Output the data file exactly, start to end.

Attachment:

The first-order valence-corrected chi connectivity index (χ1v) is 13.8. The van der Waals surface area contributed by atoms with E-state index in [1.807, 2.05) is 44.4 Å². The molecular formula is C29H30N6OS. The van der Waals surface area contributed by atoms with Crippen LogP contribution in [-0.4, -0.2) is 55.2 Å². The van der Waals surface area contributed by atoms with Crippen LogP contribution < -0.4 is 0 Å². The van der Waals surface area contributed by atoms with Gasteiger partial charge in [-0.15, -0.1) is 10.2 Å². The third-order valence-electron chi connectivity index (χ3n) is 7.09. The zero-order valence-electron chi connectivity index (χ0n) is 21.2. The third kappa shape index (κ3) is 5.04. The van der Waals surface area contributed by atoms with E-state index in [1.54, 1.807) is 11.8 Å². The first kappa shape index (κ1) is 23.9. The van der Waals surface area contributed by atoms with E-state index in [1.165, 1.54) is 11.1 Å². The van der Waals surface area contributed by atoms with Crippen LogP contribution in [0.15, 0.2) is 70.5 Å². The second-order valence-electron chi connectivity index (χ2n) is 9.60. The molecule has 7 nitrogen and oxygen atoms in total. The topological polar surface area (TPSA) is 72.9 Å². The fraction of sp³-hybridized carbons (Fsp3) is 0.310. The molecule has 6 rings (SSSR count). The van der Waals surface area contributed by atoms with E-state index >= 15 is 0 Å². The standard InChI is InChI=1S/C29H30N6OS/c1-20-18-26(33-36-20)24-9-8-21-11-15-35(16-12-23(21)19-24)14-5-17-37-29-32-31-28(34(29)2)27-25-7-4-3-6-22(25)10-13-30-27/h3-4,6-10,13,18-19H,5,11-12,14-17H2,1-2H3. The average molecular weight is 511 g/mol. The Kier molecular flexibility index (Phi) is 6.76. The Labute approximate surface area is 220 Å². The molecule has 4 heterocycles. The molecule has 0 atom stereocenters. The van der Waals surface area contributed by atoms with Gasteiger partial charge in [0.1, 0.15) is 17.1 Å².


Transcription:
The first-order valence-corrected chi connectivity index (χ1v) is 13.8. The van der Waals surface area contributed by atoms with E-state index in [1.807, 2.05) is 44.4 Å². The molecular formula is C29H30N6OS. The van der Waals surface area contributed by atoms with Crippen LogP contribution in [-0.4, -0.2) is 55.2 Å². The van der Waals surface area contributed by atoms with Crippen LogP contribution < -0.4 is 0 Å². The van der Waals surface area contributed by atoms with Gasteiger partial charge in [-0.15, -0.1) is 10.2 Å². The third-order valence-electron chi connectivity index (χ3n) is 7.09. The zero-order valence-electron chi connectivity index (χ0n) is 21.2. The third kappa shape index (κ3) is 5.04. The van der Waals surface area contributed by atoms with E-state index in [1.54, 1.807) is 11.8 Å². The first kappa shape index (κ1) is 23.9. The van der Waals surface area contributed by atoms with E-state index in [1.165, 1.54) is 11.1 Å². The van der Waals surface area contributed by atoms with Crippen LogP contribution in [0.15, 0.2) is 70.5 Å². The second-order valence-electron chi connectivity index (χ2n) is 9.60. The molecule has 7 nitrogen and oxygen atoms in total. The topological polar surface area (TPSA) is 72.9 Å². The fraction of sp³-hybridized carbons (Fsp3) is 0.310. The molecule has 6 rings (SSSR count). The van der Waals surface area contributed by atoms with E-state index >= 15 is 0 Å². The standard InChI is InChI=1S/C29H30N6OS/c1-20-18-26(33-36-20)24-9-8-21-11-15-35(16-12-23(21)19-24)14-5-17-37-29-32-31-28(34(29)2)27-25-7-4-3-6-22(25)10-13-30-27/h3-4,6-10,13,18-19H,5,11-12,14-17H2,1-2H3. The average molecular weight is 511 g/mol. The Kier molecular flexibility index (Phi) is 6.76. The Labute approximate surface area is 220 Å². The molecule has 4 heterocycles. The molecule has 0 atom stereocenters. The van der Waals surface area contributed by atoms with Gasteiger partial charge in [0.1, 0.15) is 17.1 Å².